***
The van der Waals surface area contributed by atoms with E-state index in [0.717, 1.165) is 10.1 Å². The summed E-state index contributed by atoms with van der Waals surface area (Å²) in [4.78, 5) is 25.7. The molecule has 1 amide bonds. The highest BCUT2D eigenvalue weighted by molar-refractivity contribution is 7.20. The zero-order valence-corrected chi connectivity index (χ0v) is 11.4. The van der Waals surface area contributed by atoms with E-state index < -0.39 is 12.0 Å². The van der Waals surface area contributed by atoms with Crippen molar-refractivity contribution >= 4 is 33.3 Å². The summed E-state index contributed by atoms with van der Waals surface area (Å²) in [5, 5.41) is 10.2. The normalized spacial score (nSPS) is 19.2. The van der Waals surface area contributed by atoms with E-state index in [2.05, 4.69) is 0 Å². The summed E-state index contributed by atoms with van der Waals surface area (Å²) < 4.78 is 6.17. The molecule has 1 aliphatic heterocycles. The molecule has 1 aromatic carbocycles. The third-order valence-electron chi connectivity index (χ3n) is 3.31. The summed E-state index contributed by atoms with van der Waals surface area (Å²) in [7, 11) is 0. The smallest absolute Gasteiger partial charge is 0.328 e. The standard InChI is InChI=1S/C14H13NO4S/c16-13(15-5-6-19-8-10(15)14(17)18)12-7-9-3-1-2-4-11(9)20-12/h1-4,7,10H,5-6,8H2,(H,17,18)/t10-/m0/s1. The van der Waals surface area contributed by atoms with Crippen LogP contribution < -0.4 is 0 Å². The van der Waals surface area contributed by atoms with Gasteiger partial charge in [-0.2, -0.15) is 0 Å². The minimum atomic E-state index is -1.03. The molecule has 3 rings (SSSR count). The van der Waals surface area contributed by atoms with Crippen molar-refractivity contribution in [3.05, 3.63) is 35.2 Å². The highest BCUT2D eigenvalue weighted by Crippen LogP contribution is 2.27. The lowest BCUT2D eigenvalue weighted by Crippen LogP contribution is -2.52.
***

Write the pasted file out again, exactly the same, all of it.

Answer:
The van der Waals surface area contributed by atoms with E-state index in [0.717, 1.165) is 10.1 Å². The summed E-state index contributed by atoms with van der Waals surface area (Å²) in [4.78, 5) is 25.7. The molecule has 1 amide bonds. The highest BCUT2D eigenvalue weighted by molar-refractivity contribution is 7.20. The zero-order valence-corrected chi connectivity index (χ0v) is 11.4. The van der Waals surface area contributed by atoms with E-state index < -0.39 is 12.0 Å². The van der Waals surface area contributed by atoms with Crippen molar-refractivity contribution >= 4 is 33.3 Å². The summed E-state index contributed by atoms with van der Waals surface area (Å²) in [5, 5.41) is 10.2. The normalized spacial score (nSPS) is 19.2. The van der Waals surface area contributed by atoms with E-state index in [2.05, 4.69) is 0 Å². The summed E-state index contributed by atoms with van der Waals surface area (Å²) < 4.78 is 6.17. The molecule has 1 aliphatic heterocycles. The molecule has 1 aromatic carbocycles. The third-order valence-electron chi connectivity index (χ3n) is 3.31. The summed E-state index contributed by atoms with van der Waals surface area (Å²) in [7, 11) is 0. The smallest absolute Gasteiger partial charge is 0.328 e. The standard InChI is InChI=1S/C14H13NO4S/c16-13(15-5-6-19-8-10(15)14(17)18)12-7-9-3-1-2-4-11(9)20-12/h1-4,7,10H,5-6,8H2,(H,17,18)/t10-/m0/s1. The van der Waals surface area contributed by atoms with Crippen LogP contribution < -0.4 is 0 Å². The van der Waals surface area contributed by atoms with Gasteiger partial charge in [-0.2, -0.15) is 0 Å². The minimum atomic E-state index is -1.03. The molecule has 3 rings (SSSR count). The van der Waals surface area contributed by atoms with Crippen molar-refractivity contribution in [3.05, 3.63) is 35.2 Å². The highest BCUT2D eigenvalue weighted by Crippen LogP contribution is 2.27. The lowest BCUT2D eigenvalue weighted by Crippen LogP contribution is -2.52.